Managing AWS Credentials on CI/CD

Continuous delivery requires providing highly sensitive credentials to your deployment pipeline. Understanding the risks, mitigations, and best practices for handling those credentials can be difficult. In this guide, we describe the best practices for providing AWS credentials to a CI/CD system and to securely automate updating your cloud infrastructure using Pulumi.

You’ve heard about Infrastructure as Code and decided to try your hand at using Pulumi to manage cloud infrastructure using real programming languages. Naturally, you’re curious and eager to start updating your cloud infrastructure in your CI/CD pipeline – but then panic hits… Is updating your cloud infrastructure secure? If you start doing cloud deployments in your CI/CD system, doesn’t that mean you need to give it your production credentials? Aren’t those the most sensitive things your company has?!?

Take a deep breath. It’s going to be OK. You can securely provide AWS credentials to your CI/CD system and practice continuous delivery. This is the first post in a series going in-depth on how to do just that.

The goal of this article series is to give you a clear understanding of AWS credential management and how that relates to using Pulumi within a CI/CD environment. Once you have the AWS credentials in-place, you can then follow our Continuous Delivery guide for configuring your specific CI/CD service, whether you want to use CircleCI, GitLab CI, or Travis CI.

NOTE: These recommendations do not apply if you are running your own CI/CD system within your AWS account, e.g., running a Jenkins server on EC2 or using AWS CodeDeploy. In those cases, please refer to AWS’s documentation for how to assume IAM Roles when running on an EC2 instance instead.

Overview

The recommendations in this series describe a general “one-size fits most” approach for credential management, which requires a minimal amount of work to configure and maintain. Depending on your specific environment, needs, and constraints, there may be a better alternative for your use case.

Here’s the full set of steps in our series, walking through the creation of a secure CI/CD environment to deploy AWS resources using Pulumi:

  • Create a dedicated IAM User for your CI/CD
  • Provide the IAM User’s credentials to your CI/CD system
  • Comparison with using hosted secret managers
  • Automate Rotating and Revoking AWS Credentials
  • Assuming IAM Roles for performing updates (coming soon!)
  • Securing sensitive data using Pulumi

Create a dedicated IAM User for your CI/CD

The first step for securely automating CI/CD is to create a dedicated IAM User for use in your CI/CD pipelines. (Sometimes referred to as a “robot account.”)

The following code snippet shows how to create a new AWS IAM User using Pulumi. (The code is in TypeScript, but you could another language like Python, C#, or Go as well.)

const user = new aws.iam.User("cicdUser", {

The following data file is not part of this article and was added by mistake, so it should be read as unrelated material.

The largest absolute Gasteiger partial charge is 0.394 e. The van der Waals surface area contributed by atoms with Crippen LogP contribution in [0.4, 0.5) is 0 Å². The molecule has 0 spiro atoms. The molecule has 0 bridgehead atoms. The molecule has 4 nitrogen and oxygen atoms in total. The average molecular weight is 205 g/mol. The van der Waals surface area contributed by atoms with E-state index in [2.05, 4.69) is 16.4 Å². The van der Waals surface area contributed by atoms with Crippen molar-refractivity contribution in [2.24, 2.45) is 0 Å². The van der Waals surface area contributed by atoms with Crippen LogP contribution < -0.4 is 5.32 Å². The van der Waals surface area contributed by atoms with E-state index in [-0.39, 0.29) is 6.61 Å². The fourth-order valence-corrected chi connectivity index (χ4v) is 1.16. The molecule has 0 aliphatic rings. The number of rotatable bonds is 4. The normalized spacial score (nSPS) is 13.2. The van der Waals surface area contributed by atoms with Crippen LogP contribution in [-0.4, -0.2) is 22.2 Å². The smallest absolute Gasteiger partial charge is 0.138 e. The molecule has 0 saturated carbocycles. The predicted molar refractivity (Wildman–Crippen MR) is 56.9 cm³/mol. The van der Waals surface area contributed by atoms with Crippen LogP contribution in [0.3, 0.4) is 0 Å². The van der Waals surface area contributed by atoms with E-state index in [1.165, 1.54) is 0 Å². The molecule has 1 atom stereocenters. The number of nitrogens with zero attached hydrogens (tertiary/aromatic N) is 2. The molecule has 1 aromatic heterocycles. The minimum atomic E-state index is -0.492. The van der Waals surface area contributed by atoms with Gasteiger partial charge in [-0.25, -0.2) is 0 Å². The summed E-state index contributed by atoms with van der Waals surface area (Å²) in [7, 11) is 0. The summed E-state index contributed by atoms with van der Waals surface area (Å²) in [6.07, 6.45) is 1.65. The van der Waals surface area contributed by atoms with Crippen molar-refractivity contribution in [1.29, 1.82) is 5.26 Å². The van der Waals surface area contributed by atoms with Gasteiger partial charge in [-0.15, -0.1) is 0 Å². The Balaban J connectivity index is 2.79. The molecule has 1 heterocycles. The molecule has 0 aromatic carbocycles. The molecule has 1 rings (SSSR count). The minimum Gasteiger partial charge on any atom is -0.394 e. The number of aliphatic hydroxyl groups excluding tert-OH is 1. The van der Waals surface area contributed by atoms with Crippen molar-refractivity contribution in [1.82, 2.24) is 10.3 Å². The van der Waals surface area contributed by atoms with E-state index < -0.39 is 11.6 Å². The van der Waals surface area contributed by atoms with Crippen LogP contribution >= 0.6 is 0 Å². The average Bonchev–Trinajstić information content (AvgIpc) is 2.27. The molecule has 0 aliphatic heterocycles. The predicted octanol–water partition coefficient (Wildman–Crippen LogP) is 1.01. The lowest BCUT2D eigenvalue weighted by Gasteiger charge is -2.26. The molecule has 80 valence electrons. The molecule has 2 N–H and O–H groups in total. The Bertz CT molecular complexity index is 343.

name: "cicd-bot",
    tags: {
        "purpose": "Account used to perform Pulumi stack updates on CI/CD.",
    }
});

By default, that IAM User doesn’t have permissions to do anything. The recommended best practice is to use groups to assign permissions to IAM Users. So next, we will create a “Pulumi Stack updaters” IAM Group, and add our robot account as a member.

const group = new aws.iam.Group("pulumiStackUpdaters", {
    name: "PulumiStackUpdaters",
});

const groupMembership = new aws.iam.GroupMembership("cicdUserMembership", {
    group: group.name,
    users: [ user.name ],
});

Group Permissions

The next part is where things start to get tricky. We now need to grant permissions to this IAM Group’s members so they can access various APIs and resources. (For example, if your Pulumi program will need to create or update EC2 instances, then you will need to provide AWS credentials that contain the ec2:StopInstances or ec2:StartInstances action.)

But rather than grant the newly created cicd-bot IAM User those permissions, we will instead only grant them access to the sts:AssumeRole action. This is an AWS API that allows an IAM User to gain temporary credentials that have a different set of permissions associated with them. (That is, the permissions associated with an IAM Role.)

We’ll go into more detail about the exact difference between an IAM User and an IAM Role in the next post in the series since it isn’t entirely obvious why one would be more secure than the other.

const currentAwsIdentity = aws.getCallerIdentity();

const groupPolicy = new aws.iam.GroupPolicy("pulumiStackUpdatersPolicy", {
    group: group.name,
    policy: {
        Version: "2012-10-17",
        Statement: [{
            Action: [
                // Allow anybody (i.e., members of the group) to call the sts:AssumeRole API.
                // This allows them to "assume the role" of a more permissive IAM Role
                // when they go to update a stack later.
                "sts:AssumeRole",
            ],
            Effect: "Allow",
            // This is the set of resources that the "sts:AssumeRole" operation could be
            // performed on, which is to say any IAM role in the current AWS account.
            Resource: pulumi.interpolate `arn:aws:iam::${currentAwsIdentity.accountId}:role/*`,
            Sid: ""
        }],
    },
});

That’s it for the first post in our series. We’ve taken the first step and created an IAM User specifically for performing updates to AWS resources using Pulumi.

In the next post, we will review over the security concerns when passing AWS credentials to your CI/CD provider, as well as show a Pulumi program that you can use to rotate the AWS credentials for a user automatically.

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